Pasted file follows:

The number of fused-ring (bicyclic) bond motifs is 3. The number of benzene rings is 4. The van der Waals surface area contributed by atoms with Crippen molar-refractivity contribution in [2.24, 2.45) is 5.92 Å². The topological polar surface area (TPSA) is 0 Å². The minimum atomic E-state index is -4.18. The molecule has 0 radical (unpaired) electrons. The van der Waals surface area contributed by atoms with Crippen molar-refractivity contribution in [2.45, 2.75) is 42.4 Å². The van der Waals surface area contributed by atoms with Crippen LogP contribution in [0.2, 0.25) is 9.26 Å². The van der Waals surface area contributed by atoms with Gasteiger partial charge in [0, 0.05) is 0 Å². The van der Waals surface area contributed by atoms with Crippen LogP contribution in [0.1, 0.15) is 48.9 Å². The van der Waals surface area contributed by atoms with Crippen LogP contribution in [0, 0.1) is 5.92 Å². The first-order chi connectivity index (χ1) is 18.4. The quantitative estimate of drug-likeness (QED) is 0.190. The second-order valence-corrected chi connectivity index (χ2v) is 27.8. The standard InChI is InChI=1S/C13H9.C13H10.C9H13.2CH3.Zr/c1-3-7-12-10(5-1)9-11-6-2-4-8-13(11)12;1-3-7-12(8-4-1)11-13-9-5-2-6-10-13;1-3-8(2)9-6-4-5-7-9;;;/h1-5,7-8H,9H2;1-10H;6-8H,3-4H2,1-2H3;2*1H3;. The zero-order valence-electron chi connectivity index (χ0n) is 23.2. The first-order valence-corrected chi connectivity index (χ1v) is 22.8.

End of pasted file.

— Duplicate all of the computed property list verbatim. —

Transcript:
The number of fused-ring (bicyclic) bond motifs is 3. The number of benzene rings is 4. The van der Waals surface area contributed by atoms with Crippen molar-refractivity contribution in [2.24, 2.45) is 5.92 Å². The topological polar surface area (TPSA) is 0 Å². The minimum atomic E-state index is -4.18. The molecule has 0 radical (unpaired) electrons. The van der Waals surface area contributed by atoms with Crippen molar-refractivity contribution in [2.45, 2.75) is 42.4 Å². The van der Waals surface area contributed by atoms with Crippen LogP contribution in [0.2, 0.25) is 9.26 Å². The van der Waals surface area contributed by atoms with Gasteiger partial charge in [0, 0.05) is 0 Å². The van der Waals surface area contributed by atoms with Crippen LogP contribution in [0.1, 0.15) is 48.9 Å². The van der Waals surface area contributed by atoms with Crippen LogP contribution in [0, 0.1) is 5.92 Å². The first-order chi connectivity index (χ1) is 18.4. The quantitative estimate of drug-likeness (QED) is 0.190. The second-order valence-corrected chi connectivity index (χ2v) is 27.8. The standard InChI is InChI=1S/C13H9.C13H10.C9H13.2CH3.Zr/c1-3-7-12-10(5-1)9-11-6-2-4-8-13(11)12;1-3-7-12(8-4-1)11-13-9-5-2-6-10-13;1-3-8(2)9-6-4-5-7-9;;;/h1-5,7-8H,9H2;1-10H;6-8H,3-4H2,1-2H3;2*1H3;. The zero-order valence-electron chi connectivity index (χ0n) is 23.2. The first-order valence-corrected chi connectivity index (χ1v) is 22.8.